Cyber crooks have made off with more than $12 billion in stolen funds through decentralized finance scams so far this year, an increase of more than 600 percent from last year, according to a new analysis.
Decentralized finance platforms, popularly known as DeFi, have been hailed by enthusiasts as the future of a global financial system that doesn’t rely on banks or other central organizations.
But the nascent industry remains largely unregulated and as it boomed earlier this year along with the surge in cryptocurrencies, fraud was quick to follow, according to Elliptic, which tracks movements of funds on blockchain networks.
“The DeFi ecosystem is an incredibly exciting and fast-moving space, with financial services innovation happening at light speed,” Elliptic’s chief scientist Tom Robinson said in a statement.
“This is attracting large amounts of capital to projects that are not always robust or well-tested. Criminal actors have seen the opportunity to exploit this.”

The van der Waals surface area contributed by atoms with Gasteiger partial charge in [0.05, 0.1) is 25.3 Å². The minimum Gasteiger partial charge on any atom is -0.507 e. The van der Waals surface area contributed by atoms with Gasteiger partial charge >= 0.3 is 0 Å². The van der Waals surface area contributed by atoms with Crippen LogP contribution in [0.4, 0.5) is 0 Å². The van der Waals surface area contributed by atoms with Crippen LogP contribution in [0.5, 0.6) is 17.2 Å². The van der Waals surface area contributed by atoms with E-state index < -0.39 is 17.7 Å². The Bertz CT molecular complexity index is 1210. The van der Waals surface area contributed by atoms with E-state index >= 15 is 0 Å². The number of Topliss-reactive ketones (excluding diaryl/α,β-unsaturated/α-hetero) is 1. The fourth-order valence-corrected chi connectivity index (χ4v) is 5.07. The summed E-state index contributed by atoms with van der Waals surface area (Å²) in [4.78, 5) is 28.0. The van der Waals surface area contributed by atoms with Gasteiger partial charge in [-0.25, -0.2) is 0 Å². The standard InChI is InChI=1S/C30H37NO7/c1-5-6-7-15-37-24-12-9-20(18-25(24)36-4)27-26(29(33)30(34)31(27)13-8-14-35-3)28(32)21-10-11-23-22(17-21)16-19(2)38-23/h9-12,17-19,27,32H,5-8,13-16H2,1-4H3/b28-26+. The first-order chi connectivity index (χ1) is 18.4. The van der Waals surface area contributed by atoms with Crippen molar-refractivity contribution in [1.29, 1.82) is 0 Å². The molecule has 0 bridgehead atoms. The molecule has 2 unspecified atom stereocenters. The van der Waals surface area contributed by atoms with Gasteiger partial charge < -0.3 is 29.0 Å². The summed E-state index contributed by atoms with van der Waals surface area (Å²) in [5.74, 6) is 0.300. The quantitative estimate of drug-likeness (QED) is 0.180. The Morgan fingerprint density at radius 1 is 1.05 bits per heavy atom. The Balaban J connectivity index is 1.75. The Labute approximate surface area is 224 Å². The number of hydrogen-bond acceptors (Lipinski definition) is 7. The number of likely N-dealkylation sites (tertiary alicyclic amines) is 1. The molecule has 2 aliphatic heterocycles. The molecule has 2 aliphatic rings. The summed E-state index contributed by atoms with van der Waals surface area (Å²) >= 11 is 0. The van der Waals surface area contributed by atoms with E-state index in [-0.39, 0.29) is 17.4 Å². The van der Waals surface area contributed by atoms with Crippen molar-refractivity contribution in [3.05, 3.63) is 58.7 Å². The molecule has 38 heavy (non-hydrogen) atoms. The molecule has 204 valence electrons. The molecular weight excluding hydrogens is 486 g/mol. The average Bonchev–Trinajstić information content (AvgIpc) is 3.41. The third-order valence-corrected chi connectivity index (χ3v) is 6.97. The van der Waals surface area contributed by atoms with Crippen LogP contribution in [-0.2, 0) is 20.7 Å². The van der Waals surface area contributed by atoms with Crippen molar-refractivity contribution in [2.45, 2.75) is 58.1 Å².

The total funds circulating among DeFi services has spiked from just $500 million in November 2019 to a whopping $247 billion now, according to Elliptic.
Elliptic’s report said that mistakes in the design and development of decentralized apps are the most common cause of fraud, while some $1 billion in losses this year have resulted from so-called exit scams or “rug pulls” in which the developers intentionally steal the funds deposited, like what happened earlier this month with the “Squid Game” cryptocurrency.
The DeFi industry is still in its infancy, or as Robinson put it, “at the experimental stage,” and investors still face “significant risks.”
“As the technology matures and becomes better-regulated, losses will fall and DeFi will become a practical alternative to the banks, asset managers and exchanges that we currently rely upon,” he added.
The boom in DeFi fraud comes as the value of nearly all cryptocurrencies has soared this year. Bitcoin, Ethereum and even much smaller cryptos have become hugely valuable, minting new billionaires and gaining support from a handful of institutional investors.